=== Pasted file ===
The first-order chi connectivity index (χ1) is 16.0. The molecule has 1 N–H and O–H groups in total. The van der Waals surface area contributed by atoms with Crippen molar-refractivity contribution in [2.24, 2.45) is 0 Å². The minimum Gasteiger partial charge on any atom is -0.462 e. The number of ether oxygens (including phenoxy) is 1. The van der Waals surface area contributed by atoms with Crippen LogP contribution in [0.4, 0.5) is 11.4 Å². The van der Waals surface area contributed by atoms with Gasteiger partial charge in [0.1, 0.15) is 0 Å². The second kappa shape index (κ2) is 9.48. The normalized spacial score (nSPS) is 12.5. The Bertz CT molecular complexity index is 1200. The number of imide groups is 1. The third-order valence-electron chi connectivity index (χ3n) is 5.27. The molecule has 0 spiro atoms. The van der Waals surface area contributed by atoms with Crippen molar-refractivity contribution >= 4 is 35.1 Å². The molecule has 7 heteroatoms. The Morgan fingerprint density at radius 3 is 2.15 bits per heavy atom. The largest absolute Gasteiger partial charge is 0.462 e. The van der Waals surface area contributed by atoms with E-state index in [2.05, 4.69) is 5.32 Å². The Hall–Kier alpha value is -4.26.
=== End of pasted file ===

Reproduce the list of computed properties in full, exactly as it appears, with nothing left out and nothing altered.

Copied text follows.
The first-order chi connectivity index (χ1) is 16.0. The molecule has 1 N–H and O–H groups in total. The van der Waals surface area contributed by atoms with Crippen molar-refractivity contribution in [2.24, 2.45) is 0 Å². The minimum Gasteiger partial charge on any atom is -0.462 e. The number of ether oxygens (including phenoxy) is 1. The van der Waals surface area contributed by atoms with Crippen LogP contribution in [0.4, 0.5) is 11.4 Å². The van der Waals surface area contributed by atoms with Gasteiger partial charge in [0.1, 0.15) is 0 Å². The second kappa shape index (κ2) is 9.48. The normalized spacial score (nSPS) is 12.5. The Bertz CT molecular complexity index is 1200. The number of imide groups is 1. The third-order valence-electron chi connectivity index (χ3n) is 5.27. The molecule has 0 spiro atoms. The van der Waals surface area contributed by atoms with Crippen molar-refractivity contribution >= 4 is 35.1 Å². The molecule has 7 heteroatoms. The Morgan fingerprint density at radius 3 is 2.15 bits per heavy atom. The largest absolute Gasteiger partial charge is 0.462 e. The van der Waals surface area contributed by atoms with E-state index in [2.05, 4.69) is 5.32 Å². The Hall–Kier alpha value is -4.26.